ABC News’ Rick Klein reports: A jobs report that was significantly better than economists expected is cause for cautious optimism, a key White House ally said on ABCNews.com’s “Top Line” today.
“I hope it’s the beginning of a new trend,” Andy Stern, the president of the Service Employees International Union, told us. “I think it’s a little too early to tell. I mean, we have a lot of money that’s now hitting because of the stimulus. We’ve had Wall Street, you know, do remarkably well. But I would hate to say that we’re anywhere near proclaiming victory and moving on.”
Stern was at the White House yesterday for President Obama’s jobs summit, and the SEIU has offered a range of ideas to spur job creation. He suggested that lawmakers need to be more “thoughtful” in how they spend money in any new attempt at stimulating the economy.
“I don’t think we just throw money at the wall and hope it works,” he said. “I appreciate we were trying to solve a crisis — arson, really, that it was burning the economy down. The president had to do something and they did almost everything they could imagine. Now it has to be thoughtful.”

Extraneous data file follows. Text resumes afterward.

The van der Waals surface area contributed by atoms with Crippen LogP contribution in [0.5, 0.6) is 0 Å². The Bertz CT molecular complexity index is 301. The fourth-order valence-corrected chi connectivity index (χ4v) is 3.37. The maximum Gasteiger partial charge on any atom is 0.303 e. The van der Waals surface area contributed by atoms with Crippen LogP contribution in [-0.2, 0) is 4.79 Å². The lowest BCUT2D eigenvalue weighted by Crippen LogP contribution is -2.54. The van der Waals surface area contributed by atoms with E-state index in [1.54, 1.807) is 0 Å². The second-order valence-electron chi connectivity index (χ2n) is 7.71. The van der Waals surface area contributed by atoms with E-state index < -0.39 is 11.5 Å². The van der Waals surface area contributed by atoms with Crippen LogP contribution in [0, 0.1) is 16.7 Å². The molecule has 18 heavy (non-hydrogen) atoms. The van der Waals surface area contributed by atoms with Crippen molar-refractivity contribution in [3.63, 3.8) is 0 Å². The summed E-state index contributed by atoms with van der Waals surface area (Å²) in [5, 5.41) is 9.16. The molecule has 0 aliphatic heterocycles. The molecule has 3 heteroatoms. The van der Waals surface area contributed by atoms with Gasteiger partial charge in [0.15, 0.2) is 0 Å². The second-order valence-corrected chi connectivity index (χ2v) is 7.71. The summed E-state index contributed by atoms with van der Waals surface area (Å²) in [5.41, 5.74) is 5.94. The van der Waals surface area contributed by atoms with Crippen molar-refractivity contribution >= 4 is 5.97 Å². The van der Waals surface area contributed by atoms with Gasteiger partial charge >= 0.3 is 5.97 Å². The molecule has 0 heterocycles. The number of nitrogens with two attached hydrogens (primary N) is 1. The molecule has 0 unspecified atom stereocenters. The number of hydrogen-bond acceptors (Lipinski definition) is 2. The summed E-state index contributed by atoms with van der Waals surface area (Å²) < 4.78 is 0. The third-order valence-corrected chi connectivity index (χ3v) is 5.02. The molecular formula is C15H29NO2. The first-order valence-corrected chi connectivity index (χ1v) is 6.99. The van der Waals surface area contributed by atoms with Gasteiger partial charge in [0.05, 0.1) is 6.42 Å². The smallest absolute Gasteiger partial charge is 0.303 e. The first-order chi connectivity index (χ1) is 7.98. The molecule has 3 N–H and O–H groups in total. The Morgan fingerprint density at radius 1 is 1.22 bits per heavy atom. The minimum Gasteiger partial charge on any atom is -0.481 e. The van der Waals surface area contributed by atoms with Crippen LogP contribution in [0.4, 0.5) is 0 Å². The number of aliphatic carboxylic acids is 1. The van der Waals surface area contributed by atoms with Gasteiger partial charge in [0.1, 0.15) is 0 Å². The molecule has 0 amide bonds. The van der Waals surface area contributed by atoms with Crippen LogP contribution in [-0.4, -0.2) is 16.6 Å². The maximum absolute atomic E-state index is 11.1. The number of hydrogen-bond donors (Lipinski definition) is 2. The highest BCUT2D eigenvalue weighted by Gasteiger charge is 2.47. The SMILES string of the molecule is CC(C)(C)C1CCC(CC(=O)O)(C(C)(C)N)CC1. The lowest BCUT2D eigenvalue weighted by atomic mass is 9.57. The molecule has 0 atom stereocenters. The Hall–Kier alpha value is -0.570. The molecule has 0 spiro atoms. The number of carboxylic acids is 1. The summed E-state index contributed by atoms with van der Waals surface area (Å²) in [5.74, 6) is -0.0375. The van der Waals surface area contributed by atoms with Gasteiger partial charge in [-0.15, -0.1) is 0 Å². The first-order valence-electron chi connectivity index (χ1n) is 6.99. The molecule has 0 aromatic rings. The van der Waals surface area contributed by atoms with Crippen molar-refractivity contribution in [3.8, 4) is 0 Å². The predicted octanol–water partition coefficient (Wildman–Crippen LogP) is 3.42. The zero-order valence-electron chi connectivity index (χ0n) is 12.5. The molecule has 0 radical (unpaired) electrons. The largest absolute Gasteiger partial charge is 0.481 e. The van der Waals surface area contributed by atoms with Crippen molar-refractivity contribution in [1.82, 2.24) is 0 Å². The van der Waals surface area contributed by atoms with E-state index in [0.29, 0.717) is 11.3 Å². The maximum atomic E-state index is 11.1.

Key to job creation, he said, is a health care bill. While the SEIU has strongly supported a public option to compete with private insurers, Stern indicated that including a “trigger” that would only establish a public entity down the road, if promised savings don’t materialize, might be acceptable to his union.
“I think it weakens the opportunity to hold down the cost,” Stern said of the trigger concept, the subject of ongoing negotiations in the Senate. “Is it better than doing nothing? Absolutely. Would it be great to add some more subsidies if we’re going to have a trigger? For sure. I mean, the issue really is, will people be able to afford this health care? Will small businesses be able to afford it? And putting some kind of cap on these insurance companies’ behavior is absolutely essential.”
Union leaders are pressing to pass the Employee Free Choice Act, a controversial measure that would make it far easier for workforces to unionize, as part of a jobs package. Asked whether created jobs need to be union jobs for the recovery to be judged a success, he responded:
“No, no, not at all. I think the real question is are these jobs going to pay enough money so you can own a home and raise your family, and do what my parents and grandparents were able to do — live the American dream?”
Watch the full interview with Andy Stern of the SEIU HERE.
We also checked in with ABC’s George Stephanopoulos about a week where, in his words, there were “a lot of relaxed exhales for the White House.” Watch that portion of “Top Line” HERE.